As golf fans flock to watch Rory McIlroy and Tiger Woods compete in the Dubai Desert Classic, property developers are hoping the event will provide another boost to golf-themed home construction in the emirate.
Thousands of new villas are planned to be built around new golf courses in Dubai as the emirate's property market returns from boom to bust to boom again. Hundreds of them had been delayed since the onslaught of the global financial crisis.
In the past six months, developers in Dubai have announced plans for at least 28.5 million square metres of new golf course developments – the equivalent of about 7,000 football fields.
These include 11 million sq metres of development at Dubai Hills, which was launched last June by Emaar and Meraas. The project, which is to be built in the first phase of Mohammed bin Rashid City, will be set around a new 18-hole golf course. A first tranche of off-plan villas was quietly launched to 70 selected buyers in December.
At the same time, Dubai-based Damac is developing its Akoya scheme, another 3.9 million sq metres of luxury villas around the Trump International course. Damac launched sales for a first tranche of villas at its Rockwood, Richmond and Topanga clusters in November.
Farther south at Dubai World Central, the 140 sq kilometre mega-project around Al Maktoum airport, yet another golf course is earmarked to be built. In December, Emaar Properties signed a deal with the emerging aviation hub to develop a 13.6 million sq metre golf course and villa community alongside hotels and a mall.
But the resumption of large-scale golf-themed housing construction has led some analysts to urge caution.
“Golf course development is an example of a concept that worked very well at the start in Dubai, but then everyone jumped on board and started doing it, leaving the market oversupplied,” said Victoria Garrett, associate director for residences at Knight Frank's Dubai office.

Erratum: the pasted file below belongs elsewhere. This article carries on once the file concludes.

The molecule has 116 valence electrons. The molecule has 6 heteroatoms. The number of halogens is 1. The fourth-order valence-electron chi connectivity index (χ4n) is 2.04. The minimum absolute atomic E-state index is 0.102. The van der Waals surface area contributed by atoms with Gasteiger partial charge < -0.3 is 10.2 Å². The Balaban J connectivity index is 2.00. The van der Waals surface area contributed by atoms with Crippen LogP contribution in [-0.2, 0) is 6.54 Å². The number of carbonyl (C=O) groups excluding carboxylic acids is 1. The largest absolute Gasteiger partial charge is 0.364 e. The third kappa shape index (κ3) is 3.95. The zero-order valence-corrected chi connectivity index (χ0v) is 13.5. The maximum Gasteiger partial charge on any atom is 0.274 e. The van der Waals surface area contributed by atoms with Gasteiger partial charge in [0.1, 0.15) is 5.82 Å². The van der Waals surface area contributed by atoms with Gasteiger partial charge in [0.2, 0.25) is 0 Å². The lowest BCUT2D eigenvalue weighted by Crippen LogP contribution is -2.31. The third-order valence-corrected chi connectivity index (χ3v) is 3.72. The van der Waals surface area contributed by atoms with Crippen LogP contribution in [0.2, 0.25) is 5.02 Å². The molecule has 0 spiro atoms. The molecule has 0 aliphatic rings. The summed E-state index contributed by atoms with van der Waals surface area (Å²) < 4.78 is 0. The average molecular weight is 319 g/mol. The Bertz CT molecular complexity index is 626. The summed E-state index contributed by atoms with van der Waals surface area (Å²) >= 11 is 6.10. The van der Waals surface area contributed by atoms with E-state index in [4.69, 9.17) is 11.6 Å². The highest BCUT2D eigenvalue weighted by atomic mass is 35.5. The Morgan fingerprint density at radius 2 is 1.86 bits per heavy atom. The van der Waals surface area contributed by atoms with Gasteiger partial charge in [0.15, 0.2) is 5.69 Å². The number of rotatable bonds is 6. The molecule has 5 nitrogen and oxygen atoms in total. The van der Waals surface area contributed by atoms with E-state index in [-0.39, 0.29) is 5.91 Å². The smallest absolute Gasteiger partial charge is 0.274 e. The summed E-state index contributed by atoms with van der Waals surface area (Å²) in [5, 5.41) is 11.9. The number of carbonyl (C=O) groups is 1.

“The problem is that the market will be saturated with all of these projects. With so much product set to come on to the market, we believe it is questionable whether all of these schemes will actually be completed as planned.”
The swaths of new golf course development come just as developers look at dusting down plans for thousands more golf villas stalled by the global financial crisis.
The government-owned developer Jumeirah Golf Estates is hoping to press ahead with its plans for another two golf courses – Water and Wind – at its Jumeirah Golf Estates project, where it has started handing over the first tranches of completed villas five years later than first planned.
And at the Cityscape Global property show last year, the Saudi developer Tanmiyat restarted marketing its plans to develop Living Legends, a Peter Harradene-designed nine-hole golf course in Dubailand.
Last July, Dubai Holding said it was considering reviewing its Tiger Woods Dubai golf course plans after work on the scheme, which was to be surrounded by 22 palaces and 75 mansions, was suspended in 2011.
“If you do want to buy an off-plan golf villa, then try to choose a trusted developer with a track record of delivering on time and to the quality that was promised,” said Ms Garrett. “Think carefully about how many other villas are set to be built in the development.”